Wednesday, November 16, 2016

The Cold War

The  Cold War

In 1957 I was a young Air Force staff sergeant, flight engineer, flying the propeller-driven KC-97G air-refueling tanker out of Lockbourne (now Rickenbacker) Air Force Base. 

The USAF began operating the KC-97 in 1950. It purchased a total of 816 tankers from Boeing.The KC-97 used piston engines, fueled by aviation gasoline, but it carried jet fuel for its refueling mission. It therefore used independent (transfer valves) systems for both types of fuel, and was able to transfer its avgas 145 to off-load to the receiver in an emergency. (known as a SAVE) These tankers were vitally important to the world-wide B-47 Stratojet strategic operations. An example was the support of Arctic reconnaissance flights from Thule Air Base.
The Really Cold, Cold War

I had had been playing inter-service, inter-base football that fall in addition to with my flying duties. In November my squadron was tasked by the Strategic Air Command to deploy to Greenland to provide air-refueling support for the air reconnaissance mission, keeping an eye on Russia’s Arctic activities.

Thule Air Force Base Greenland as described by a former veteran of the base: “March was our windiest month. However, we had to be cautious all year long because the wind could come down off of the ice cap at anytime and in minutes be blowing dangerously hard. I only saw it blowing up to 100 mph once during the year I was there. That only lasted a few hours, but the wind-chill factor was -110 Fahrenheit. Everyone just stayed wherever they were whenever something like that happened.”
The mission: A reconnaissance pilot’s experience: “Lappo refueled his RB-47E over the vast wastelands of the Arctic, but could not zero in on his primary target once he penetrated Soviet airspace because of thick cloud cover.”

Flying in the Arctic is totally different from operating in more comfortable climes. We had to heat the aircraft and engines for two hours prior to starting the engines for a flight that would last up to eight hours.
On the first mission, I was amazed when the navigator, after about two hours flying time, stated over inter-phone, “Abeam the North Pole.” We, along with the four other ships in our formation, flew on for two more hours before contacting our receivers, two jet-powered reconnaissance aircraft.
After offloading fuel, we turned and headed back to Thule with just enough fuel to make it home. If the runway was closed for any reason, such as a crashed aircraft, the alternate landing field was on the sea ice that in winter could easily support the plane.
One mission stands out in my memory for its moment of terror. To complete the long refueling missions over the Pole, we had to carry aviation fuel in the air-refueling tanks in place of the jet fuel normally carried.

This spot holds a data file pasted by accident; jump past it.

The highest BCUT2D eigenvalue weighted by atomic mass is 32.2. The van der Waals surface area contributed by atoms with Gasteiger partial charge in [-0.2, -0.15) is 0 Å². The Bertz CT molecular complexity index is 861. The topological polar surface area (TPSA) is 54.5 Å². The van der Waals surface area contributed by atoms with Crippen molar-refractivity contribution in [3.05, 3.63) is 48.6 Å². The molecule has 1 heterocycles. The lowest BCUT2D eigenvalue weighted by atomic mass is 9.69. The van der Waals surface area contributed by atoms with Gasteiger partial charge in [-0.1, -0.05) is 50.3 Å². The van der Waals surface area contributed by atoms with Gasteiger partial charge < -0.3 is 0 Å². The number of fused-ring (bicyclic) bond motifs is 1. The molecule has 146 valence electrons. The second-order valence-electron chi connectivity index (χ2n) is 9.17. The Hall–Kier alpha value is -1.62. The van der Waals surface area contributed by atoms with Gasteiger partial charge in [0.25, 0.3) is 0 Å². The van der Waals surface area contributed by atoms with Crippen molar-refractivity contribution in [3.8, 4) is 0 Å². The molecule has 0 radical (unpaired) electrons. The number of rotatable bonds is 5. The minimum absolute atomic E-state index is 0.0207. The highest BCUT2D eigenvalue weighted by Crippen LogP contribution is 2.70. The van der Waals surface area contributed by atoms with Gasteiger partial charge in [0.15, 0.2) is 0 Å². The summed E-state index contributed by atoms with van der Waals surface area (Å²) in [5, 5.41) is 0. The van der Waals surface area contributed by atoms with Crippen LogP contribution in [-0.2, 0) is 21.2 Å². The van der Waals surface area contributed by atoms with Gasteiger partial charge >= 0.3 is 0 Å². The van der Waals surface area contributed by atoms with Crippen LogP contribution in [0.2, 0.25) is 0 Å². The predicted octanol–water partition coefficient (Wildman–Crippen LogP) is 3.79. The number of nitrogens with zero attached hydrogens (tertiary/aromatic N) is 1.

The jet-powered bomber receivers could operate on aviation fuel with a slight loss of range. To use this fuel source, the tanker’s engines had to be isolated from the pressure pumps that normally furnished fuel. The gravity feed from the refueling tanks was a tenuous operation, with flickering fuel-pressure warning lights the norm.
Arctic navigation in those pre-INS/GPS days relied on celestial navigation because magnetic compass systems were near useless that close to true North.
When the crew navigator needed to take a sextant shot, the refueling panel with the fuel valve-control switches had to be swung back. I warned the navigator to be extra careful to not touch the switches, He misunderstood me and said “These switches?” and promptly closed the fuel-source valves.
Dead silence! All four engines quit and the aircraft’s nose tipped down into the perpetually dark winter Arctic night. The boom operator standing behind me shouted, “Get it, Paul, get it!” The pilot tuned wide-eyed in my direction with a question mark over his head, or so it seemed. I tuned the fuel-source switches to the pressure mode, and all four engines backfired and roared back to life.

Perpetual Arctic Winter Sky

The entire event took only a few seconds but at the time it seemed to take minutes. We completed the mission and the only reminder of the event was my twisted and torn seat-cushion cover.
On the ice cap near the base was a reminder of the dangers of the mission. An RB-47 recon plane was scrapped due to being hit several times by Russian MIG cannon fire.
After our hundred-day deployment was completed and our replacement squadron was in place, the unit headed home to the mild Ohio winter.
I was thankful that I had the experience of operating in a harsh environment, but I wouldn’t want to do it on a regular basis.

Note: The KC-97 and me eventually ended up at Clinton County Air Force Base in1962 and we worked for the Ohio Air National Guard until 1974.

Paul Hunter

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